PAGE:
Did you know that Lao has not one, not two, not even three, but six different tones? That’s right, six tones, and if you’re anything like me, you’re already feeling overwhelmed. Learning Lao tones can be a daunting task, but fear not, dear reader!
In this article, we’ll explore the wonderful world of Lao tones and discover their secrets. From the high tone that makes your voice sound like a squeaky toy to the low tone that makes you sound like Darth Vader, we’ll break down each tone and give you the tools to master this unique and fascinating aspect of the Lao language. So, keep your Lao Kao aside for a while, and let’s get started!
Lao: An Overview
Lao is a tonal and analytic language spoken primarily in Laos, a Southeast Asian country. It is also spoken by minority communities in neighboring countries. For example, in the regions of northeast Thailand, where it is known as the Isan language. Lao is also spoken by Lao expatriates around the world.
The Lao language belongs to the Tai-Kadai language family and shares similarities with other Tai-Kadai languages spoken in Southeast Asia, such as Thai, Shan, Chinese, and Vietnamese. However, it has its own unique features, including a complex system of tones that distinguishes meaning between words. These tones are indicated by something called the tone marker in the Lao script.
Lao is the official language of Laos and is used in all official and educational settings, as well as in media and literature. There are five major Lao dialects spoken in different regions of Laos, with the Vientiane dialect being the most widely used. Moreover, the Vientiane Lao is considered the standard form of the language, for both spoken Lao and written Lao. Otherwise, depending on the dialect, the number of tones varies from five to seven.
The Lao writing system is based on the Khmer script, which is also used to write the Cambodian language. However, the language has its own set of characters and some unique writing conventions that result in a unique Lao alphabet. The Lao script is written from left to right and consists of 27 Lao consonants and 7 vowels, which can be combined to form a total of 23 vowel sounds.
The Lao Tones
Tones play a significant role in the Lao language, and mastering them is essential to communicating effectively in this language. Lao is a tonal language, which means that the meaning of a word can change depending on the tone used to pronounce it. The Lao language has six tones: Low, Mid, High, Rising, High Rising, and Low Falling.
#1 Low Tone
The low tone in Lao is denoted by a tilde (~) above a vowel. It is pronounced with a low pitch and is used to indicate a tone that falls. For example, the word mai (ໃຫມ່) with a low tone means ‘new.’ Another example is dai with a low tone, which means ‘to carry.’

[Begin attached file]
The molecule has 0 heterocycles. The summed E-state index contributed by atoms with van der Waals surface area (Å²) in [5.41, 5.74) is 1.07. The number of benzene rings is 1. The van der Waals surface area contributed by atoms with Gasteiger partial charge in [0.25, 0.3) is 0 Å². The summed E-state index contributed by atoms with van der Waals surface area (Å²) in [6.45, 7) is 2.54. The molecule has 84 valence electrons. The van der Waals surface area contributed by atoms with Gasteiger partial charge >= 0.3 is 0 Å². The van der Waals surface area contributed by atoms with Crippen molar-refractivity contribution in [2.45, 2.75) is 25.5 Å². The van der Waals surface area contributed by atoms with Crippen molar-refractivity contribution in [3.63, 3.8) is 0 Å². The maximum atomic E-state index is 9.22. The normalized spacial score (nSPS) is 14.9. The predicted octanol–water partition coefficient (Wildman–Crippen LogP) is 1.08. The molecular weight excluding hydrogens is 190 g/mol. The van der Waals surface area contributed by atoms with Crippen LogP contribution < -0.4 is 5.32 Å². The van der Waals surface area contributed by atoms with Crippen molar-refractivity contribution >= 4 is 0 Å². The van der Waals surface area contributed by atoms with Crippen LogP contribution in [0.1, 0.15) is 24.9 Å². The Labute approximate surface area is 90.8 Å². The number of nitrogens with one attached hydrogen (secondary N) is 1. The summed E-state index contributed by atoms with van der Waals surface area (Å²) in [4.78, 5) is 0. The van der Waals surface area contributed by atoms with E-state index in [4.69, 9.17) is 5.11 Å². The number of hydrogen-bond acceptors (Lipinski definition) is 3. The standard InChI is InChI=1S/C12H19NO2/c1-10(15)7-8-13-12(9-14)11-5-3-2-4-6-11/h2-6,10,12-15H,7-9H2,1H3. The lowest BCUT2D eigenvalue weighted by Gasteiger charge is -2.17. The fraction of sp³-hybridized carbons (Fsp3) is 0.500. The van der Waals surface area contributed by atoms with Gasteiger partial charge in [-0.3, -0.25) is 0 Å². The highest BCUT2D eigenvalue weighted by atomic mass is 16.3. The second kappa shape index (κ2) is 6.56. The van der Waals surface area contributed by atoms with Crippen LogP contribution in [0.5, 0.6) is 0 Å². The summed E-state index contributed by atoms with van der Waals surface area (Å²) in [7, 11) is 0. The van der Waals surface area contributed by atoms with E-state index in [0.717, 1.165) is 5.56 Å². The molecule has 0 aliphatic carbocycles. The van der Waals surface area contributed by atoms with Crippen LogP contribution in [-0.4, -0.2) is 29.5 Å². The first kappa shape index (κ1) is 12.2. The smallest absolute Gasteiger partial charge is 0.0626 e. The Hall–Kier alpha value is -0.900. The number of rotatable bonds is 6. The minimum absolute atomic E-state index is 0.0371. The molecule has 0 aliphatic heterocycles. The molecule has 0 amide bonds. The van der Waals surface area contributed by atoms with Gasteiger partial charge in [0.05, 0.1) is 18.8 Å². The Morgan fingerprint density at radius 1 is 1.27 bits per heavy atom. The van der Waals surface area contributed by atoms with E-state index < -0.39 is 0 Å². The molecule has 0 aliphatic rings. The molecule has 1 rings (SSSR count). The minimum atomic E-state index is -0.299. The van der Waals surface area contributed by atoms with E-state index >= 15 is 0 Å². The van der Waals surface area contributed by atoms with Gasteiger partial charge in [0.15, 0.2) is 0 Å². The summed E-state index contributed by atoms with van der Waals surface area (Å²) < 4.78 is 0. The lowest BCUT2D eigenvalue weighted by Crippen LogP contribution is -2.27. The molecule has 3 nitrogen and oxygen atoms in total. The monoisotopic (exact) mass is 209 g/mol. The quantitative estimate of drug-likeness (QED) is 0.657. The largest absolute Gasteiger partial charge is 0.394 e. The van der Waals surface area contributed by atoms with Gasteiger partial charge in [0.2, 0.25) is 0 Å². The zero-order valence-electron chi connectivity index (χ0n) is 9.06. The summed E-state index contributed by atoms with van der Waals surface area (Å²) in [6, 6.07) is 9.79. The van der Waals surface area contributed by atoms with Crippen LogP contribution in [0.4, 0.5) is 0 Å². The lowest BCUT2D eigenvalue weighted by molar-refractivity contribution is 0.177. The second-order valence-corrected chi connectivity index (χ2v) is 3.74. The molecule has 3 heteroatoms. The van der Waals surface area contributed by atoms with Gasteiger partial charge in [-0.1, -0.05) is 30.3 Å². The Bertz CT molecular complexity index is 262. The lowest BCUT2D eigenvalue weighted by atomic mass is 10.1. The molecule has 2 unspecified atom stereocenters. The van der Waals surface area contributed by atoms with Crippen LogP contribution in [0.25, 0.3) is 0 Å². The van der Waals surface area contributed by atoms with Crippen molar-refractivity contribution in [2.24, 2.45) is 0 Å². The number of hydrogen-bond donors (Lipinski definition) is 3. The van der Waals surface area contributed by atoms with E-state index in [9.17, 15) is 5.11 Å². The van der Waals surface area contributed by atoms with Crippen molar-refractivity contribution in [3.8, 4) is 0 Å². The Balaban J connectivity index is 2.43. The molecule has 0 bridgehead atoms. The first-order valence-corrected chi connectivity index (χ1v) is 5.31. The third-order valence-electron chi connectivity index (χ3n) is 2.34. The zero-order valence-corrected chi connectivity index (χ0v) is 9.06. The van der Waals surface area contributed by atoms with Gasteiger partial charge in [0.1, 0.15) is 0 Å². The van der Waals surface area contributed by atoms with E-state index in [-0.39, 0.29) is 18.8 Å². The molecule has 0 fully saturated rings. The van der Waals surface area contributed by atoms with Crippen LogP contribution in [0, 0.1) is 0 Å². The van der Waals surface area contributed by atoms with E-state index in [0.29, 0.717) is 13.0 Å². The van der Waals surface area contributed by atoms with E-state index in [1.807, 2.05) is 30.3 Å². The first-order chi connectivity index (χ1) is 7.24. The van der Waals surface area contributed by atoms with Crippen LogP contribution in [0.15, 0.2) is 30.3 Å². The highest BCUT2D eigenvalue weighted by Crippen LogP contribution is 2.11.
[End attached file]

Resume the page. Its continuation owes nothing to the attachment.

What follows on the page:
#2 Mid Tone
The mid-tone in Lao does not have a specific diacritic mark. It is pronounced with a mid-pitch and is used to indicate a level tone. For example, the word khao (ເຂົ້າ) with a mid-tone means ‘rice.’ Another example is mai (ໄໝ) with a mid-tone, which means ‘silk.’
Fun fact: The Thai word for rice is also Khao (ເຂົ້າ).
#3 High Tone
The high tone in Lao is denoted by a caret (^) above a vowel. It is pronounced with a high pitch and is used to indicate a tone that rises. For example, the word maa (ມ້າ) with a high tone means ‘horse.’ Another example is kao (ເກົ້າ) with a high tone, which means ‘nine.’
#4 Rising Tone
The rising tone in Lao is denoted by a circumflex (^) above a vowel. It is pronounced with a mid-high pitch and is used to indicate a tone that rises and then falls. For example, the word dao (ດາວ) with a rising tone means ‘star.’
#5 High Rising Tone
The high-rising tone in Lao is denoted by a forward slash (/) above a vowel. It is pronounced with a rising pitch that ends with a high tone. For example, the word maa (ໝາ) with a high-rising tone means ‘dog,’ and khao (ຂ່າວ) with a high-rising tone means ‘news.’
#6 Low Falling Tone
The low falling tone in Lao is denoted by a checkmark (v) above a vowel. It is pronounced with a falling pitch that ends with a low tone. For example, the word maa (ມາ) with a low falling tone means ‘come,’ and khao (ແຂ້ວ) with a low falling tone means ‘tooth.’
As can be seen from the above examples, the meaning of a word in Lao can change depending on the tone used to pronounce it. Therefore, understanding and using the correct tones is essential to effectively communicate using Lao words. Moreover, Lao has a vast vocabulary, and using the wrong tone can lead to confusion and misunderstandings.
In addition, tones can also convey emotions and attitudes. For example, a high tone can convey surprise or disbelief, while a low tone can convey sadness or disappointment. Therefore, mastering the nuances of tones in Lao can help convey the appropriate tone marks, emotions, and attitudes in different situations.
Learn Lao With Ling
Tones play a crucial role in the Lao language. They are essential for conveying meaning, avoiding confusion and misunderstandings, and conveying emotions and attitudes. Therefore, mastering the tones is essential to effectively communicate in Lao. You can read more about how tone rules the Lao language along with Laos and Lao culture in specially curated articles available on the Ling platform.
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